"`Resolved, that dividends as required by the stock certificates shall be paid to the holders of record of preferred stock, as of this date, but that no dividends shall be paid to the holders of common stock. All such dividends shall be paid in the stock of this corporation, except that no fractional shares shall be issued unless for the purpose of converting fractional shares already outstanding into whole shares. Interim certificates, as approved by the board of directors in their twelfth meeting, held the 31st day of December, 1937, shall be issued for all fractional shares.' The certificates covering your dividends are now ready for distribution. Immediately upon your payment of the tax as required by Federal law, these certificates will be turned over to you.

"Armor Insulating Company By T. T. Tucker.

"T. T. Tucker, President."

Also exhibited with the amendment was the charter. The only reference to stock was in the following paragraph of the petition of those seeking the charter, which was granted: "Petitioners desire the right to issue 500 shares of non par stock for which $1,000.00 shall be paid in, and further desire the right to increase the issue of stock at and for a fair consideration, together with a further right to issue such classes of stock and bonds or other evidence of indebtedness as may be authorized by a majority vote of the stockholders of the class of stock first issued by the corporation."

The plaintiff further amended by alleging that the defendant corporation is guilty of ultra vires acts in that it issued stock beyond the powers granted in the original charter, without proper authority by amendment thereto. It was prayed "that the defendant corporation pay dividends in cash to plaintiff as stipulated in the stock certificate." Demurrers were renewed. Without passing on the special demurrers, the judge sustained the general demurrer and dismissed the action. The plaintiff excepted.

Does the complainant set forth a state of facts entitling him to the relief prayed for, or under his prayer for general relief should the suit have been retained in order to grant him any other relief to which he was entitled, not inconsistent with that for which he specifically asked? This is not an effort on the part of the minority stockholder to prevent the corporate authorities from doing an ultra vires act. The only ultra vires act complained of was the issuance of stock as dividends. This has been done. There is no allegation that the directors contemplated doing so again, and not one threatened act is alleged which the plaintiff wishes enjoined. He has, in his second amendment, a prayer that the defendant corporation pay him dividends in cash. The reference is clearly to dividends on the preferred stock. The petition can not be retained for that purpose, because the stock certificate declares that "Holders of this preferred stock shall be entitled to receive, when and as declared by the board of directors, from the surplus or net profits of this corporation, dividends," etc.; and it further affirmatively appears that the directors have declined to declare that any cash dividend be paid. Let it be granted that the directors had no right to declare that dividends on the preferred stock should be paid by issuing to the holders new common stock in the company. That would give the complainant no right to require the corporation to pay him cash dividends on his preferred stock, when the affirmative action of the board was that no cash dividends should be paid. He acquired this preferred stock knowing that he would not be entitled to receive the $1.50 dividend therefrom, except "when and as declared by the board of directors."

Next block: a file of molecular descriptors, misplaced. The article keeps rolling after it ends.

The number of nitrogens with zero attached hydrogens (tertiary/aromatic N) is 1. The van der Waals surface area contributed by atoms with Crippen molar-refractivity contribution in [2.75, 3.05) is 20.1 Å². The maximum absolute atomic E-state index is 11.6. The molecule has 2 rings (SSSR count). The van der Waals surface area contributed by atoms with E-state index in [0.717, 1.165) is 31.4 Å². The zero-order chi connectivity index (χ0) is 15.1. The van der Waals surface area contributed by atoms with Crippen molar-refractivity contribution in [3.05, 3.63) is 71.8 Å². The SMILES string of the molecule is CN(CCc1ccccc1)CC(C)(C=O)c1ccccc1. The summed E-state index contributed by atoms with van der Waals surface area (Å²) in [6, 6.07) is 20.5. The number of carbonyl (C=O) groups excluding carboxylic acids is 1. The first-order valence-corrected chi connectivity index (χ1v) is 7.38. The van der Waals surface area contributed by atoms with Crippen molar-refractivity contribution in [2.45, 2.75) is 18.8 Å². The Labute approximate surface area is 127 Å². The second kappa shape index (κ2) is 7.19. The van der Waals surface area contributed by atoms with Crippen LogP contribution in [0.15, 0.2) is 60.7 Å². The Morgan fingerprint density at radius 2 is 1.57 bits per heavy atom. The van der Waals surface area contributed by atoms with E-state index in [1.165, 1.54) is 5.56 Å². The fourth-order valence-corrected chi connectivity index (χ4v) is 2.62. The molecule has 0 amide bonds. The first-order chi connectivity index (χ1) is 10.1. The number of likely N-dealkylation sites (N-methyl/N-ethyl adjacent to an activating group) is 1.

The complainant does not show any right to have the management of the corporation taken away from its directors and placed in the hands of a receiver. The allegations as to discrepancies between the financial statement sent to stockholders and the information contained in income-tax returns, and in a statement sent to the securities commission, do not warrant appointment of a receiver. Nor do his allegations that the directors use all the profits as salaries, and allow the president to draw an excessive salary. Both may be true, and yet consistent with good faith. The same observation may be made with reference to the alleged negligence and breach of trust in paying excessive rent for a ten-year rental, with the ultimate purchase of an office and warehouse. The management of the affairs of the corporation is in the hands of the directors. The stockholders have committed its management to their judgment. General allegations of a breach of trust count for nothing, even as against a general demurrer. Lathrop v. Miller, 164 Ga. 167, 170 ( 138 S.E. 50), and cit. The petition as amended stated no facts to justify appointment of a receiver, or a decree that the corporation pay cash dividends. It was not error to sustain the general demurrer.

Judgment affirmed. All the Justices concur.

Summaries of

Malone v. Armor Insulating Co.

Supreme Court of Georgia
Nov 13, 1940
191 Ga. 146 (Ga. 1940)
Case details for

Malone v. Armor Insulating Co.

Case Details


Court:Supreme Court of Georgia

Date published: Nov 13, 1940


191 Ga. 146 (Ga. 1940)
12 S.E.2d 299